Tag Archives: Modern Sculpture

“EVA HESSE 1965”, lecture & panel discussion, Elizabeth A. Sackler Center for Feminist Art, 3.13.2013, 126 min.

Taking inspiration from the exhibition Eva Hesse 1965, currently on view at Hauser & Wirth, in London, this panel reexamines Hesse’s legacy by focusing on her artistic experimentation during 1965, a pivotal period when she rethought her approach to color, materials, and two-dimensional work, and formed the foundation for her sculptural practice. Elisabeth Sussman, Sondra Gilman Curator of Photography at the Whitney Museum of American Art, moderates a conversation among writer William S. Wilson and contributors to the exhibition catalogue Todd Alden, Susan Fisher Sterling, and Kirsten Swenson.

This event took place at the Elizabeth A. Sackler Center for Feminist Art on March 16, 2013. Video courtesy Elizabeth A. Sackler Foundation.

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ELLSWORTH KELLY, hard edge art legend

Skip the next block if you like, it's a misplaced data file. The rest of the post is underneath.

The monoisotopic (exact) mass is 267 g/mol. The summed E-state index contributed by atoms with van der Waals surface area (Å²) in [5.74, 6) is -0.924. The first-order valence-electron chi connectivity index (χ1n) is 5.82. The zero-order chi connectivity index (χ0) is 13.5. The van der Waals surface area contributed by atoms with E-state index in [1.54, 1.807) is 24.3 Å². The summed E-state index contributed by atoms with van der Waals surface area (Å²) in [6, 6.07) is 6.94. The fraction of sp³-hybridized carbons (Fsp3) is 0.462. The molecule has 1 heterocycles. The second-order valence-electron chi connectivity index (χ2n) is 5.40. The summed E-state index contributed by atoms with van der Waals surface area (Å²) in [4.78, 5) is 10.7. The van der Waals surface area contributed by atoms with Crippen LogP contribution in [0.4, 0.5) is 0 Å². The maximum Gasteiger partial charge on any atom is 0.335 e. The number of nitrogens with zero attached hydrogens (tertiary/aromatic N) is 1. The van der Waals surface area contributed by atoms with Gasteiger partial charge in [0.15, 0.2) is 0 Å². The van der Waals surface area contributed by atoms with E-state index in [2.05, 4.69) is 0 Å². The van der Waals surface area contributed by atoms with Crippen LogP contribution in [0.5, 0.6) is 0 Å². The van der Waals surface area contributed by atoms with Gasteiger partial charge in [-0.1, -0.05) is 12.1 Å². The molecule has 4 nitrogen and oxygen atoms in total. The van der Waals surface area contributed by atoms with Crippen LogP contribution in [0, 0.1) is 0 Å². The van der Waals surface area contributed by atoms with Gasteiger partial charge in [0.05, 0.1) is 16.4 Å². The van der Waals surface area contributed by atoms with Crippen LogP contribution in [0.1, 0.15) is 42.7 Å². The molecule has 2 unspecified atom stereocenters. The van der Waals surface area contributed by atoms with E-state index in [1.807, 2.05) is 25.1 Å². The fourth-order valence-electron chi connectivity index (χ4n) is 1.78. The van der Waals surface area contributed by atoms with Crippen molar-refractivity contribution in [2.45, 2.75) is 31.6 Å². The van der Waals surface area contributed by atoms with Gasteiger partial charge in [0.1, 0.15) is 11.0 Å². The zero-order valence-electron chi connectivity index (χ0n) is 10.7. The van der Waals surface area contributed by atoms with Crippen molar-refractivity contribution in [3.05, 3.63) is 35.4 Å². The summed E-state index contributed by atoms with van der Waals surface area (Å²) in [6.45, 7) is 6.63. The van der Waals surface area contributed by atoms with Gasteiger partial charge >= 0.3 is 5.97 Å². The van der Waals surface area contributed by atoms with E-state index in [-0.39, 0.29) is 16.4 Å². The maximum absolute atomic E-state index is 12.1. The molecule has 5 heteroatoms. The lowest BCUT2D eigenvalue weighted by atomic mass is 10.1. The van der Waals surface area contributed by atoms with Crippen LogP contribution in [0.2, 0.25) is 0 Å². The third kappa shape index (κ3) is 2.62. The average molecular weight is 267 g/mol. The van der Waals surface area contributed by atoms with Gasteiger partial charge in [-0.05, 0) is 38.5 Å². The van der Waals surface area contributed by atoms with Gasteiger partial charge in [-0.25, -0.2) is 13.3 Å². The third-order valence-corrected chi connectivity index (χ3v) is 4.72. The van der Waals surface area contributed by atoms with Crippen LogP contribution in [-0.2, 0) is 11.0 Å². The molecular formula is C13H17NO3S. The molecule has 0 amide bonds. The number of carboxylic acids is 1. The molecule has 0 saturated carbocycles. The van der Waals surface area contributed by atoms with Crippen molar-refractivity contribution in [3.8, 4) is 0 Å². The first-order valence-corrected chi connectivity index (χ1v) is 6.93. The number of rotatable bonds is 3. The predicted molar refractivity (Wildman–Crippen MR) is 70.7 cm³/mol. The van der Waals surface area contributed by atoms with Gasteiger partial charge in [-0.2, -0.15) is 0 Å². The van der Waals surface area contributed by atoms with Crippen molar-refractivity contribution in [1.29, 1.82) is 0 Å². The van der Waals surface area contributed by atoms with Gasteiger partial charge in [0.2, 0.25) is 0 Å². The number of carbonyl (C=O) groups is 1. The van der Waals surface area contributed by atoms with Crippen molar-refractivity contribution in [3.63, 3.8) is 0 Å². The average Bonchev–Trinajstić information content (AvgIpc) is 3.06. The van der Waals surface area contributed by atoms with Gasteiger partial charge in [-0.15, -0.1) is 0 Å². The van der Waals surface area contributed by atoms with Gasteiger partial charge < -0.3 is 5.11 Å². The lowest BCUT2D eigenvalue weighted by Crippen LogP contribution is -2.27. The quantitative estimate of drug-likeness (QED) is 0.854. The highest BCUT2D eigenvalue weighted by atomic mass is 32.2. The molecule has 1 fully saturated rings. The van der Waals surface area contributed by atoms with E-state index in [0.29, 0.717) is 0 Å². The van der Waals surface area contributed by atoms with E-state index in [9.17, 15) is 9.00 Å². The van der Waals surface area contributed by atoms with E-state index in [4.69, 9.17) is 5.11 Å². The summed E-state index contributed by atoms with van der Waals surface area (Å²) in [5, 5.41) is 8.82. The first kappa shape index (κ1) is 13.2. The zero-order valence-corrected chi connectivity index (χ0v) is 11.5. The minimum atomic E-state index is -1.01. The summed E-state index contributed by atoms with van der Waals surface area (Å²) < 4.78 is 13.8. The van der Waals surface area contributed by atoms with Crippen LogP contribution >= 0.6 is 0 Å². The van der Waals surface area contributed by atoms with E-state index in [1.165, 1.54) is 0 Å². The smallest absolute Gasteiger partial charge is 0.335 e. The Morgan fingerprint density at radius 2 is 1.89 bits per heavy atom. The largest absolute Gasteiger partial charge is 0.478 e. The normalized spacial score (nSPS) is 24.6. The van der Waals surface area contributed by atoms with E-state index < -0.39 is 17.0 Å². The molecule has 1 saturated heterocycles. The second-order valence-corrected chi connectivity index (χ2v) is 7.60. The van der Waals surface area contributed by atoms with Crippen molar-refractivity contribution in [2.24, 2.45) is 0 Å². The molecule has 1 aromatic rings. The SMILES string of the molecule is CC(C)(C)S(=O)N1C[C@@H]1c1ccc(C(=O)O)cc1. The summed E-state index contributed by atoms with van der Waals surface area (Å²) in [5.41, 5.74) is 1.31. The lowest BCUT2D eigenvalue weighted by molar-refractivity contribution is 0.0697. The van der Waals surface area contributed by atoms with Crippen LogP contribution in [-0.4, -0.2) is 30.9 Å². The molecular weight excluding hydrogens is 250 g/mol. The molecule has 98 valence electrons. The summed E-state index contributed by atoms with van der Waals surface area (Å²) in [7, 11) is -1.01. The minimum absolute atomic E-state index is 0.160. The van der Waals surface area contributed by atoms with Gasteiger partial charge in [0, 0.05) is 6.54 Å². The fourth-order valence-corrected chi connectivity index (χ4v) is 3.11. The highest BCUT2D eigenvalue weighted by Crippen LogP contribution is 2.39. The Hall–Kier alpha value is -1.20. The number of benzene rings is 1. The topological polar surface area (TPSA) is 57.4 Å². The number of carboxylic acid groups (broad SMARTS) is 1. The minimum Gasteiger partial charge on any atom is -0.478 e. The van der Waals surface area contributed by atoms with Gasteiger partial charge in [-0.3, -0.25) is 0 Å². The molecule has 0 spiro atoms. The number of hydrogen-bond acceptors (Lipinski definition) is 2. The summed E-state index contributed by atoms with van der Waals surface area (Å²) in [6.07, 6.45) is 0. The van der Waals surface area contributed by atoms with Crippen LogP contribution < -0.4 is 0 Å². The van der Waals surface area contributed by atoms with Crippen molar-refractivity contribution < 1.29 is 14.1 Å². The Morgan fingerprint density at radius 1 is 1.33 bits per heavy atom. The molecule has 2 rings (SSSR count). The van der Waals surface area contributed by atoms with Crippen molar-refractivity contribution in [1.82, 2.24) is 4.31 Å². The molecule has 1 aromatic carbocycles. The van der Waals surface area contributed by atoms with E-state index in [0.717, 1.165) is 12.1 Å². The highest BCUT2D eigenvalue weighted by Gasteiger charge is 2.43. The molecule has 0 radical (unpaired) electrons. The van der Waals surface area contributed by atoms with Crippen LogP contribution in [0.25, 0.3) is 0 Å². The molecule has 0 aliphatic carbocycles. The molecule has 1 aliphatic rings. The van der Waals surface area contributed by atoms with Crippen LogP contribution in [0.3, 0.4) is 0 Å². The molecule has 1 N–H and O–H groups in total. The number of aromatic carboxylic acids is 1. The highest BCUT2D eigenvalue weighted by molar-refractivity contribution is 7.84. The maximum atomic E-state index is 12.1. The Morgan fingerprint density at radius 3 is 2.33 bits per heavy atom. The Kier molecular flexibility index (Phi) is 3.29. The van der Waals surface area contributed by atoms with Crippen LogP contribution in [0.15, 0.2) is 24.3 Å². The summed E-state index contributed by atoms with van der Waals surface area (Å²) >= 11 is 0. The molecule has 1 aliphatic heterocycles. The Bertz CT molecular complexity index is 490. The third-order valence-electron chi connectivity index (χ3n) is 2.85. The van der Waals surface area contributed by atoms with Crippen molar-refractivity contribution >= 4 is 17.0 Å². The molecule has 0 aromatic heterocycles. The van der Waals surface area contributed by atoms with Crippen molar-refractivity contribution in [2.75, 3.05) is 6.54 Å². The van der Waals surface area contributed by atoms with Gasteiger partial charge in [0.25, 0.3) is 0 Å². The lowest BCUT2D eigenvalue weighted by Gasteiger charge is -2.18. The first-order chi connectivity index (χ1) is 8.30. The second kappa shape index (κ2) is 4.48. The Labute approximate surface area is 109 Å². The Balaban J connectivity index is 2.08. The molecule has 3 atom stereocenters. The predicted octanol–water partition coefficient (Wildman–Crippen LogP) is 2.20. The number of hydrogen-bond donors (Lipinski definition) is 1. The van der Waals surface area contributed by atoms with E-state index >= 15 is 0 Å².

Ellsworth Kelly’s earliest works of art were created in service to the United States, as part of a special camouflage unit in France during World War II. Kelly and his fellow artist-soldiers were tasked with fooling the Germans—using rubber and wood to construct fake tanks and trucks—into thinking the multitudes of Allied troops on the battlefield were much larger than reality. While this seems an unconventional early training for an artist, it proved a fitting one for Kelly.

“He was able to understand that there were these realities that for most of us are camouflaged,” says Virginia Mecklenburg, chief curator at the Smithsonian American Art Museum. “He would evoke those realities—a distinct feel of gravity, or the physics of weight and momentum that we rarely think about in tangible terms. He was able to get that across.” Continue reading ELLSWORTH KELLY, hard edge art legend